Apart from the expected protesting cries from die-hard nationalists or opposition, I observe that there is even a relief. Finally we did. Turkey had to recognize the regional Kurdish government in Northern Iraq and had to start relations with it. Even in pragmatic terms, this could be the next stage. Finally, Turkish State initiates a new era, in the mean time, the President uses the word "Kurdistan". I don’t personally believe this recognition helps separatists. It is an initiative for a friendly era. Separatists might even be upset. Because all parties, all hawks from all sides, seemed to have relied on some nonnegotiable positions. What to do with a not hostile but friendly Turkey?
ANKARA – President Abdullah Gül’s first official uttering of the word ’Kurdistan’ in relation to the regional administration in northern Iraq sends shockwaves through the opposition, which fears this could encourage calls for more concessions and reveals foreign meddling.
The good news that goes unnoticed — some would want to knock on wood — is that acts of terror and violent provocations have stopped. Turkey is not what it was two years ago. As the Ergenekon investigation expanded, urban terror has ceased.
"There was a different team in Şırnak and Cizre. Consisting of people who ‘redeemed,’ such as Abdulhakim Güven, Hıdır Altuk, Adem Yarkın, Hüseyin Bülbül and others, this team was under the command of Gendarmerie Capt. Cemal Temizöz. Two ‘civilian’ corporals were also added to them. They reigned there with terror.
Developments in the region, when viewed closely, imply a future with no role tailored for the terrorist Kurdistan Workers’ Party (PKK) in international politics during the reshaping of the Middle East. Domestic political developments that we witness in Turkey, the country’s relations with its neighbors and the region, which have been recast, and the positions assumed by major international actors in the region all hint that we are moving toward a world without the PKK.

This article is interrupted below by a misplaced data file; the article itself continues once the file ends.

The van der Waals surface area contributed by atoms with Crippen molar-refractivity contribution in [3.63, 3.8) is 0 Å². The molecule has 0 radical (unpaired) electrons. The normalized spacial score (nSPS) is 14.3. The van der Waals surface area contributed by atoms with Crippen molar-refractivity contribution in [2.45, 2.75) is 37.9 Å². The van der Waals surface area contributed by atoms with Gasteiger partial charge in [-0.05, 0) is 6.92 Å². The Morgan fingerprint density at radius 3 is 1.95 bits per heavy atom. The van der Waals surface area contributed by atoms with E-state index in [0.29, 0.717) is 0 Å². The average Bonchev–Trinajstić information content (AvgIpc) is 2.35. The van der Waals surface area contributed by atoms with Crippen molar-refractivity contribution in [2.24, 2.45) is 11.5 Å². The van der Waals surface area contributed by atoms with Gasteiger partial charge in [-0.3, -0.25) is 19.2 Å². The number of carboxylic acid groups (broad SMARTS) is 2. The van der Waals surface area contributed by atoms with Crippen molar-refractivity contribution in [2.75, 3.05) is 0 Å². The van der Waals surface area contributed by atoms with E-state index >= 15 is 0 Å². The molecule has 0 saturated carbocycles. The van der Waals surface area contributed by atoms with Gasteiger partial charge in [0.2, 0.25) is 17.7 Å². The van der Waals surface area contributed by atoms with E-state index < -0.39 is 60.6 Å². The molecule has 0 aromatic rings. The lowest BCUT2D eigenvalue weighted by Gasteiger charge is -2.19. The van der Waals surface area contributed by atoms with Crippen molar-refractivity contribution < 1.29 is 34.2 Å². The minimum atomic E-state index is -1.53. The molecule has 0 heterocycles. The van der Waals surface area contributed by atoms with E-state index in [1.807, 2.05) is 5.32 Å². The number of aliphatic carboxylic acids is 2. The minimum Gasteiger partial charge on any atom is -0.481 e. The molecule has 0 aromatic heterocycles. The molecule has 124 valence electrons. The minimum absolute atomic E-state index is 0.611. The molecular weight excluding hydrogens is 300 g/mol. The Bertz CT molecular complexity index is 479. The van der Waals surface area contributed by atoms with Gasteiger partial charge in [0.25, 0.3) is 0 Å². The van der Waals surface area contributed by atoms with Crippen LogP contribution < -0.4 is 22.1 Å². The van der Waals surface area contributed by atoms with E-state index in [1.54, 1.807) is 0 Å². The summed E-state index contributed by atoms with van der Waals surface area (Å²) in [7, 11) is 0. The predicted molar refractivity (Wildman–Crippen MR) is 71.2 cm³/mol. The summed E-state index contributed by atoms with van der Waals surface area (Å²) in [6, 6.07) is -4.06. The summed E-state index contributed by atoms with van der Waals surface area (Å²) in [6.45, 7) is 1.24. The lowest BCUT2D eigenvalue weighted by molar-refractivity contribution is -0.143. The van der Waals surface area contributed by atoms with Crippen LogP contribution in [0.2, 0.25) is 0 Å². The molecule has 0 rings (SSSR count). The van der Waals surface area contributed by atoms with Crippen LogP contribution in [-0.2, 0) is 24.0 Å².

The “Kurdistan regional administration" in Iraq is the main actor in efforts to end the terror activities against Turkish territory, said President Abdullah Gul, becoming the first Turkish official to define the northern Iraqi administration as "Kurdistan".
Stratfor Turkey: Keeping Iraq’s Kurds in Check No matter which way Iraq’s Kurds look, they will be dealing with the Turks.
"Good things will happen," was what President Abdullah Gül said just recently about the Kurdish question, with an air of optimism. There are indeed strong reasons to be optimistic about the solution of this decades-old problem.
It seems that the Kurdish conference to be held in April in Arbil will be an important turning point. With the phrase, "an important turning point," I particularly refer first to Kurds, and then to all parties in the region, including Turkey.
“A Harmless Cultural Initiative” — this was the headline for a newspaper article referring to how a press spokesman for the Turkish General Staff headquarters had characterized the new TRT Şeş TV station.
Iraqi President Jalal Talabani is in Turkey, and he always manages to capture the media’s attention whenever he comes to the country.
Even though everyone in Turkey began to believe the Kurdish problem had worsened, Prime Minister Recep Tayyip Erdoğan headed to the southeastern city of Diyarbakır in 2005 and delivered a speech announcing the miraculous news that we had entered into a “process of finding a solution.”
No doubt it is really a great revolution to abandon the mentality of denial and assimilation that has been nurturing the Kurdish issue and feeding PKK terrorism.
The founder of the Kurdistan Workers’ Party (PKK), Abdullah Öcalan, in response to President Abdullah Gül’s statement "You will see important developments regarding the Kurdish question in coming days," said, "I could positively contribute to solving the problem."
Kurdish groups are treating Turkey’s cross-border operations as a factor that weakens the authority of the regional government.